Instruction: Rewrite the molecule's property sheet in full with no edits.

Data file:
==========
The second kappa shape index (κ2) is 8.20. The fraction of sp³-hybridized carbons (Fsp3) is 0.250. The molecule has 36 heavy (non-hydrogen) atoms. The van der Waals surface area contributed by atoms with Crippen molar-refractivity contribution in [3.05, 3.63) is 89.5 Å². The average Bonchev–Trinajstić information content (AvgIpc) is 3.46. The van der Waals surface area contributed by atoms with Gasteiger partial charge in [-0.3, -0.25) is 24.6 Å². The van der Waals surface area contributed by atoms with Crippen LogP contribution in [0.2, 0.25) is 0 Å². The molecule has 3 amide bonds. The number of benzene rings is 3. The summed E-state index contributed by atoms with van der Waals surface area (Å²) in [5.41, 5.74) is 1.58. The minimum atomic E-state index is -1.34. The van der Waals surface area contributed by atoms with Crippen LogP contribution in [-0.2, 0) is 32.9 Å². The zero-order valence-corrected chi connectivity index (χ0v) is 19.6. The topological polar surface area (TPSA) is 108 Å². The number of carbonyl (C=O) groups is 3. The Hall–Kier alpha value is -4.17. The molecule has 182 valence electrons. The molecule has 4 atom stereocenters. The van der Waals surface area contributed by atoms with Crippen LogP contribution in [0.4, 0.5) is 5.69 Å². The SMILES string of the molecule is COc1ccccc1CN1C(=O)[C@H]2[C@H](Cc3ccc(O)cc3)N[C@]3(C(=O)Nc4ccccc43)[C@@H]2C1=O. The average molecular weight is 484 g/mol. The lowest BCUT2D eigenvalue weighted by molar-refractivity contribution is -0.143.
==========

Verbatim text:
The second kappa shape index (κ2) is 8.20. The fraction of sp³-hybridized carbons (Fsp3) is 0.250. The molecule has 36 heavy (non-hydrogen) atoms. The van der Waals surface area contributed by atoms with Crippen molar-refractivity contribution in [3.05, 3.63) is 89.5 Å². The average Bonchev–Trinajstić information content (AvgIpc) is 3.46. The van der Waals surface area contributed by atoms with Gasteiger partial charge in [-0.3, -0.25) is 24.6 Å². The van der Waals surface area contributed by atoms with Crippen LogP contribution in [0.2, 0.25) is 0 Å². The molecule has 3 amide bonds. The number of benzene rings is 3. The summed E-state index contributed by atoms with van der Waals surface area (Å²) in [5.41, 5.74) is 1.58. The minimum atomic E-state index is -1.34. The van der Waals surface area contributed by atoms with Crippen LogP contribution in [-0.2, 0) is 32.9 Å². The zero-order valence-corrected chi connectivity index (χ0v) is 19.6. The topological polar surface area (TPSA) is 108 Å². The number of carbonyl (C=O) groups is 3. The Hall–Kier alpha value is -4.17. The molecule has 182 valence electrons. The molecule has 4 atom stereocenters. The van der Waals surface area contributed by atoms with Crippen LogP contribution in [0.4, 0.5) is 5.69 Å². The SMILES string of the molecule is COc1ccccc1CN1C(=O)[C@H]2[C@H](Cc3ccc(O)cc3)N[C@]3(C(=O)Nc4ccccc43)[C@@H]2C1=O. The average molecular weight is 484 g/mol. The lowest BCUT2D eigenvalue weighted by molar-refractivity contribution is -0.143.